A third polio epidemic occurred between December 1947 and late February causing yet another school closure. Interspersed with these disruptions, were outbreaks of mumps, measles, whooping cough, diphtheria and scarlet fever. We can certainly be thankful for modern preventative measures.
Pupils on lower tennis court; detached class-room at rear (1954)
Photo courtesy Bernie Comerford Collection
The depression years were hard for many families but the community pulled together and supported each other. Six relief workers were engaged at the school in July 1932 and remained there for four years. They levelled the hill behind the school, laid the second tennis court, and generally improved the school grounds. The Education Board supplied them with tools such as pick, shovel and wheelbarrow which had to be returned on completion of the work.
Between the two wars the area developed quickly. The most significant improvement was the construction of the new Paremata road bridge. For more than 25 years the community and its leaders had lobbied hard to persuade the Government to bridge the Inlet. When it was opened in October 1936 some 2000-3000 people came to celebrate. About 60 Plimmerton school children walked down to the site with their flags waving. After the speeches they joined other school children for refreshments and a programme of sports.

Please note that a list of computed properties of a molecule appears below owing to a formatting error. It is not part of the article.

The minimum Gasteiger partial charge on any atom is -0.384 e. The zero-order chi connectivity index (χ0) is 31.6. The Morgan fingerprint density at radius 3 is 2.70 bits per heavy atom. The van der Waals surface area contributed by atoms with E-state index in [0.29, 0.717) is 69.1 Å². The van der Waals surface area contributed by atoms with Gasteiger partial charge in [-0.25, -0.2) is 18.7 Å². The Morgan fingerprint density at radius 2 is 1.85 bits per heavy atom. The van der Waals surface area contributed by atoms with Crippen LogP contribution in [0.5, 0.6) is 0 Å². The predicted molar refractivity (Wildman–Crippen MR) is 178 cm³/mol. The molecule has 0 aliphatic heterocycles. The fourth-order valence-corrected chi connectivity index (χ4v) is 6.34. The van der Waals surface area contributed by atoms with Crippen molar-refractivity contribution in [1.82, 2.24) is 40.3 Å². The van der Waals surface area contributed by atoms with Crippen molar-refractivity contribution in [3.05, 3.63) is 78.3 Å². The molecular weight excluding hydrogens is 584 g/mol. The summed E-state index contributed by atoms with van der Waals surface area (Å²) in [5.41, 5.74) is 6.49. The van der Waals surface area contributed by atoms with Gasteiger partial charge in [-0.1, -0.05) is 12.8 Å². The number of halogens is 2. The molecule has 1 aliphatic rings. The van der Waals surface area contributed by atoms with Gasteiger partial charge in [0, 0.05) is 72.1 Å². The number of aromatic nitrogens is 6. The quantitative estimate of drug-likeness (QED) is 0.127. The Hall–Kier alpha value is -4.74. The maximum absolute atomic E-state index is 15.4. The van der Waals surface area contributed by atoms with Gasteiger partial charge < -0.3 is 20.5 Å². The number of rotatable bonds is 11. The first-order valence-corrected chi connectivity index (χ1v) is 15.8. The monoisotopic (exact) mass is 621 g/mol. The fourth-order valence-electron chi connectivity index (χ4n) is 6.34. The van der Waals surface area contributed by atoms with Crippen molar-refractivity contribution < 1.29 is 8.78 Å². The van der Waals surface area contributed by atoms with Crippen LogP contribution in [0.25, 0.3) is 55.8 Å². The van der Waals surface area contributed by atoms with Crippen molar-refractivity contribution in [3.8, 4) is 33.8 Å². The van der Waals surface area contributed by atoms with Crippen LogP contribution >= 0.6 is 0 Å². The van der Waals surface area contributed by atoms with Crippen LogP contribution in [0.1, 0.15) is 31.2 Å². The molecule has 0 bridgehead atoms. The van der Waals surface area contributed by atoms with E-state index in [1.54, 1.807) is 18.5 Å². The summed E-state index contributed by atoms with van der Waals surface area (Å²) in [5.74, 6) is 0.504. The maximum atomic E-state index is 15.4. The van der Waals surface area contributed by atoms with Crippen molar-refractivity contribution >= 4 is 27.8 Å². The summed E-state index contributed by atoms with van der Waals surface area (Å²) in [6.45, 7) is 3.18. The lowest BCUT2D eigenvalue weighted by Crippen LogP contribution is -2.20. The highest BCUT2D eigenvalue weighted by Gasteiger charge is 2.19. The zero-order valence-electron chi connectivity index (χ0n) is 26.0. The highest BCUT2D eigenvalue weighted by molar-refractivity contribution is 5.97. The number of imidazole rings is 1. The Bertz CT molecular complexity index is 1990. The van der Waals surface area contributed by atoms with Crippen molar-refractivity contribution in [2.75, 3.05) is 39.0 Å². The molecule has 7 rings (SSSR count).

Extra class-room on upper tennis court (1950)
Photo courtesy Plimmerton School 100 Years: 1904-2004
Free milk to schools began in July 1938. The headmaster, Mr Belton, reported that “Four crates with 90 half pint bottles of milk and seven boxes of straws arrived on the 9.10 train. Because of the inclement weather and sickness only 42 children were present, but there was no difficulty in disposing of the milk supplied.”
When Prime Minister, Hon Michael Joseph Savage, died in March 1940, the school was closed for two days as a mark of respect. Three months later the annual King’s Birthday holiday was cancelled owing to the ‘exigencies of the war’.
The school collected non-ferrous metals, rubber and textiles for the war effort. Children knitted many garments and sent parcels to former pupils on active service. Three girls were award special prizes for their ‘industry in knitting for patriotic purposes’. Leaflets were distributed on safety during ‘blackouts’ and the children practised rapid evacuation.